WASHINGTON — In an effort to streamline what has in the past proven to be an especially drawn-out and self-destructive presidential nominating process, the National Republican Committee voted to limit the number of states and electors participating in the 2016 primaries and caucuses.
Party chairman Reince Priebus praised the move, noting, “We have been saying for months that we were no longer going to sit around and allow ourselves to slice and dice for six months.”
Instead, the next Republican presidential nominee will be chosen by only a handful of states—nine to be exact—with a matching number of delegates preselected to cast their vote in each of those states based on party loyalty, skin color, and donor potential.
“We’re getting back to this party’s roots,” said Priebus, “a party Strom Thurmond would be proud of.”
The entire process will take nine days, beginning with the traditional “first-in-the-nation” Iowa and New Hampshire caucus and primary, respectively. The seven other states can commence their voting beginning March 1.
Herman Cain, himself a failed 2012 presidential contender and pizza magnate, proposed the new plan to the RNC after admitting frustration with the crop of “tutti-fruitti flavors of the week” that have dominated and decimated recent crops of Republican hopefuls.
“You can bet that the president of Ubeki-beki-beki-beki-stan-stan isn’t chosen by asking each and every member of the public whom they like best. If they did, they’d end up with a weak-willed loser rather than a forceful autocrat. The answer is to shrink the base and purify the system.”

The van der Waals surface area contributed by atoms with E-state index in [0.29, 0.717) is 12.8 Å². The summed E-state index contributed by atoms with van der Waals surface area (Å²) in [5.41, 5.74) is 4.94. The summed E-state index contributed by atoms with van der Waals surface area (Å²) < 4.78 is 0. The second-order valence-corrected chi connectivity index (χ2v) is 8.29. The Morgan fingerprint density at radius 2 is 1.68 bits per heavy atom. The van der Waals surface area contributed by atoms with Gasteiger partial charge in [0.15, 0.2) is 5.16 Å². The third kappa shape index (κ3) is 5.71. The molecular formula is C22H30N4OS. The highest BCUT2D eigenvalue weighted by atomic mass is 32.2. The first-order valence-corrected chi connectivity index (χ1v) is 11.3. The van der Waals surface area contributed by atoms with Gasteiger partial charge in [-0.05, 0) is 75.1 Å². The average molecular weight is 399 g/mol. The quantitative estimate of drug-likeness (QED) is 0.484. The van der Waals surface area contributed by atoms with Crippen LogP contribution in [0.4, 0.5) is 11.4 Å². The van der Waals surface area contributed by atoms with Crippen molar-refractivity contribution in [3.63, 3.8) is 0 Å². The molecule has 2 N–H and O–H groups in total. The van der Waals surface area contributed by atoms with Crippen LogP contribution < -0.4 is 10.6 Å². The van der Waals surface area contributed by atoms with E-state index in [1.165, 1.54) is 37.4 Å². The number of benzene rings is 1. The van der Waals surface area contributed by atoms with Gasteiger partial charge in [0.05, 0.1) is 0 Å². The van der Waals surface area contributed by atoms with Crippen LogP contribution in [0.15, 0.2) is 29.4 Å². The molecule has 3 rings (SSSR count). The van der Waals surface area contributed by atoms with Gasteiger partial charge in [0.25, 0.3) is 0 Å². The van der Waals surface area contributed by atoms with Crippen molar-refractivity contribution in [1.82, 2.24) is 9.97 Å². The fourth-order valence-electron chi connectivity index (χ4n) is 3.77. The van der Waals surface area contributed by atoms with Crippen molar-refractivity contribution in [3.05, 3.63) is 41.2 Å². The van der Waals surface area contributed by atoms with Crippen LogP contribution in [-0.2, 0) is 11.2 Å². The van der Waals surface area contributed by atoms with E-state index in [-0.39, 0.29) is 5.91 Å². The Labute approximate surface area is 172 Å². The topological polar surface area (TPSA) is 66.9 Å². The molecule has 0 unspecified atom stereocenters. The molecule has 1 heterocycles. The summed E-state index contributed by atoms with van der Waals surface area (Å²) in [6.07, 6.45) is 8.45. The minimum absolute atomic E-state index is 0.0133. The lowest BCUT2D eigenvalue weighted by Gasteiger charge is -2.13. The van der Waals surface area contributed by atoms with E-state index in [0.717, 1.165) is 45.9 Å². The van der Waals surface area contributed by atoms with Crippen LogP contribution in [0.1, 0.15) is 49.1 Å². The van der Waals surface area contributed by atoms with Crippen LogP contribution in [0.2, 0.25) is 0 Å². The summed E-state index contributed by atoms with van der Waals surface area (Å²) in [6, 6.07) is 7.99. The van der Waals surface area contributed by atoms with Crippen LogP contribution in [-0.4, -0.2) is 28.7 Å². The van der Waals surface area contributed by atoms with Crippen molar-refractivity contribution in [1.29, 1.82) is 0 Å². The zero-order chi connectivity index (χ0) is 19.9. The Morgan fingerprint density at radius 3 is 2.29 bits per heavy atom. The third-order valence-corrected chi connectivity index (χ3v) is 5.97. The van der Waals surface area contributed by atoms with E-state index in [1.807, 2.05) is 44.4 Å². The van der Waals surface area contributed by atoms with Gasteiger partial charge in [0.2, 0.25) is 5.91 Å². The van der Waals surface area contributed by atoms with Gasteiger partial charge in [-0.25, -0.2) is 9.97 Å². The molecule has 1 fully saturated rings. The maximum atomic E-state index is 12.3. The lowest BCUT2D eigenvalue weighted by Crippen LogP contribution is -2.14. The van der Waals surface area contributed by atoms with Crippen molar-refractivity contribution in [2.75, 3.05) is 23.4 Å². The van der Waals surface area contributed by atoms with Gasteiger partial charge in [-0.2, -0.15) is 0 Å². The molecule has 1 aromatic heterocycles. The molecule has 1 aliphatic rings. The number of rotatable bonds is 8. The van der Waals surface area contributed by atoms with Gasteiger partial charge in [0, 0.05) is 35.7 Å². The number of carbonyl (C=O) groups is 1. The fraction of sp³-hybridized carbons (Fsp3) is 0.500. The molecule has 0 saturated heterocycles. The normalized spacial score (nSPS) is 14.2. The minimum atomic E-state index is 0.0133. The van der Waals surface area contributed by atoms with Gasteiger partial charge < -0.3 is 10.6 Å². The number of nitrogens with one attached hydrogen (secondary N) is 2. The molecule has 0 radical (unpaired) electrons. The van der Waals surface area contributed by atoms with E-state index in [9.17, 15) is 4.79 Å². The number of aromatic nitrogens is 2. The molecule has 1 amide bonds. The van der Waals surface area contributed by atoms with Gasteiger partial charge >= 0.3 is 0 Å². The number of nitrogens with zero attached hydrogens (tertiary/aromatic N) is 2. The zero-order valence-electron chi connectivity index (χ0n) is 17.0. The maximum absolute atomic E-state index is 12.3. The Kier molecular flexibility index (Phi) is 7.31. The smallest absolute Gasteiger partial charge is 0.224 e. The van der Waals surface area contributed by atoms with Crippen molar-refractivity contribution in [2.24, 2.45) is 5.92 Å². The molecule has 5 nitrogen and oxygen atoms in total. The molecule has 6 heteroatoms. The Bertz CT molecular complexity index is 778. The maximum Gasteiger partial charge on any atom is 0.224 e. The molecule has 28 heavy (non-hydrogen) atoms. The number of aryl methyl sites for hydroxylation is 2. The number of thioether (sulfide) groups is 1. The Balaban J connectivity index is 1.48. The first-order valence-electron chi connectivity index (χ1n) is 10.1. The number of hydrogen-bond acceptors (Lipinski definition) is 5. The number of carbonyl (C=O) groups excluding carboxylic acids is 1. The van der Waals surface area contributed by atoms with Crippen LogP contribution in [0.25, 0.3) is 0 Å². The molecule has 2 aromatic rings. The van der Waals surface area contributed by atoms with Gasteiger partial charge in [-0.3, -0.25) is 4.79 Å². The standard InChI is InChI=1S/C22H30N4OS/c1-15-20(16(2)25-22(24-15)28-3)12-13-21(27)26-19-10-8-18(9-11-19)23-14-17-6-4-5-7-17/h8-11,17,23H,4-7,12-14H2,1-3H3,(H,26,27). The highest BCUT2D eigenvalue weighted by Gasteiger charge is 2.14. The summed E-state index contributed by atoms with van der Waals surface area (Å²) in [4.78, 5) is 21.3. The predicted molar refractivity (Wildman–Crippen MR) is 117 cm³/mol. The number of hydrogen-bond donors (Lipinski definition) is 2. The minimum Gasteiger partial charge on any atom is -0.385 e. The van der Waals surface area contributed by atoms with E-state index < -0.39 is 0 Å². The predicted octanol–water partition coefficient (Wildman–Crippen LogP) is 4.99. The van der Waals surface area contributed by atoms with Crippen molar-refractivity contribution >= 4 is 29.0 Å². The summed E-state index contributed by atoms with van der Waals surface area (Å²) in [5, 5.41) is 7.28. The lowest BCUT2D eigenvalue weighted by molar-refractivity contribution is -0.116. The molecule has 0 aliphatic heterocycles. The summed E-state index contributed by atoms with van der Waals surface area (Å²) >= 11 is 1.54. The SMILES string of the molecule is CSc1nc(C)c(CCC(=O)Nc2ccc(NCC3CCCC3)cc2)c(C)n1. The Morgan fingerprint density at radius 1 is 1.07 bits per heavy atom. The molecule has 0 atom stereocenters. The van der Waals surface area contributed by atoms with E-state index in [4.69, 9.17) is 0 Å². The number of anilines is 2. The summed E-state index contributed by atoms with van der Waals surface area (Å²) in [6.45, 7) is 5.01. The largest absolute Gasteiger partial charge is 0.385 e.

The changes passed the 168-member committee with overwhelming support and only nine dissenting votes.
Despite his prominent role in revising the nominating process, Cain will not get a vote during the actual primary season, as his home state—Georgia—is not among the nine voting states, which include the whitest states in the nation.
“To be honest, Herman doesn’t exactly match the tone of a traditional GOP delegate, now does he?” asked RNC member Lucille Grace.
Still to be decided are the important questions of when and where to hold the Republican convention. On the table are dates as early as June, which would give the nominee more time to use general election funds, and cities like Las Vegas, in which those funds can be used for gambling, paying prostitutes, and settling inevitable sexual harassment suits.